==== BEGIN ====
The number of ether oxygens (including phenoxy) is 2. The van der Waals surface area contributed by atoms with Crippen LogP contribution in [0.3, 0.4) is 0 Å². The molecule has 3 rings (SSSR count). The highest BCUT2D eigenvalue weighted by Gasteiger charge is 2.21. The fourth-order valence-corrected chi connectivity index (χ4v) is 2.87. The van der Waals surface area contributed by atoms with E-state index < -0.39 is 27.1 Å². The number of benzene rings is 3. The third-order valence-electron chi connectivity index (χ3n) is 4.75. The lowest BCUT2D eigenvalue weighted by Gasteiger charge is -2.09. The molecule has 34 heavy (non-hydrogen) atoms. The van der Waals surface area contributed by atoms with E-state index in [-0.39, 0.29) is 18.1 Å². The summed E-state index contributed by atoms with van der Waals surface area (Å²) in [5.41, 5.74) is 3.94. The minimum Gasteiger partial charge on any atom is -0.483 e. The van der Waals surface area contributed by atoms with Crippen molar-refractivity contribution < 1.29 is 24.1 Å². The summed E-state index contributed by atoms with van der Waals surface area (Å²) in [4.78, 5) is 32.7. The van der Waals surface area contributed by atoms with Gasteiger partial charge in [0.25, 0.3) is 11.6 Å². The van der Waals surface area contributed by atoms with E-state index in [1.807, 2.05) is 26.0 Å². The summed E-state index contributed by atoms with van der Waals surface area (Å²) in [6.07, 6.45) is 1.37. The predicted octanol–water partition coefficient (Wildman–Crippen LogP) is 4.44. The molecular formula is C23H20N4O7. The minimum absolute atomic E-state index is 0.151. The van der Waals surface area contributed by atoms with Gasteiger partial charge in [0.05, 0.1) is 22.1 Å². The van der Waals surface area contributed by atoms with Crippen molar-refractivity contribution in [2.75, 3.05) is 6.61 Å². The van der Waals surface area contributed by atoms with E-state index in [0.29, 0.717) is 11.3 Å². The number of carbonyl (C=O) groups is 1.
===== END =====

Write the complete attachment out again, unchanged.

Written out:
The number of ether oxygens (including phenoxy) is 2. The van der Waals surface area contributed by atoms with Crippen LogP contribution in [0.3, 0.4) is 0 Å². The molecule has 3 rings (SSSR count). The highest BCUT2D eigenvalue weighted by Gasteiger charge is 2.21. The fourth-order valence-corrected chi connectivity index (χ4v) is 2.87. The van der Waals surface area contributed by atoms with E-state index < -0.39 is 27.1 Å². The number of benzene rings is 3. The third-order valence-electron chi connectivity index (χ3n) is 4.75. The lowest BCUT2D eigenvalue weighted by Gasteiger charge is -2.09. The molecule has 34 heavy (non-hydrogen) atoms. The van der Waals surface area contributed by atoms with E-state index in [-0.39, 0.29) is 18.1 Å². The summed E-state index contributed by atoms with van der Waals surface area (Å²) in [5.41, 5.74) is 3.94. The minimum Gasteiger partial charge on any atom is -0.483 e. The van der Waals surface area contributed by atoms with Crippen molar-refractivity contribution < 1.29 is 24.1 Å². The summed E-state index contributed by atoms with van der Waals surface area (Å²) in [4.78, 5) is 32.7. The van der Waals surface area contributed by atoms with Gasteiger partial charge in [0.25, 0.3) is 11.6 Å². The van der Waals surface area contributed by atoms with E-state index in [1.807, 2.05) is 26.0 Å². The summed E-state index contributed by atoms with van der Waals surface area (Å²) in [6.07, 6.45) is 1.37. The predicted octanol–water partition coefficient (Wildman–Crippen LogP) is 4.44. The molecular formula is C23H20N4O7. The minimum absolute atomic E-state index is 0.151. The van der Waals surface area contributed by atoms with Gasteiger partial charge in [0.05, 0.1) is 22.1 Å². The van der Waals surface area contributed by atoms with Crippen molar-refractivity contribution in [2.75, 3.05) is 6.61 Å². The van der Waals surface area contributed by atoms with E-state index in [0.29, 0.717) is 11.3 Å². The number of carbonyl (C=O) groups is 1.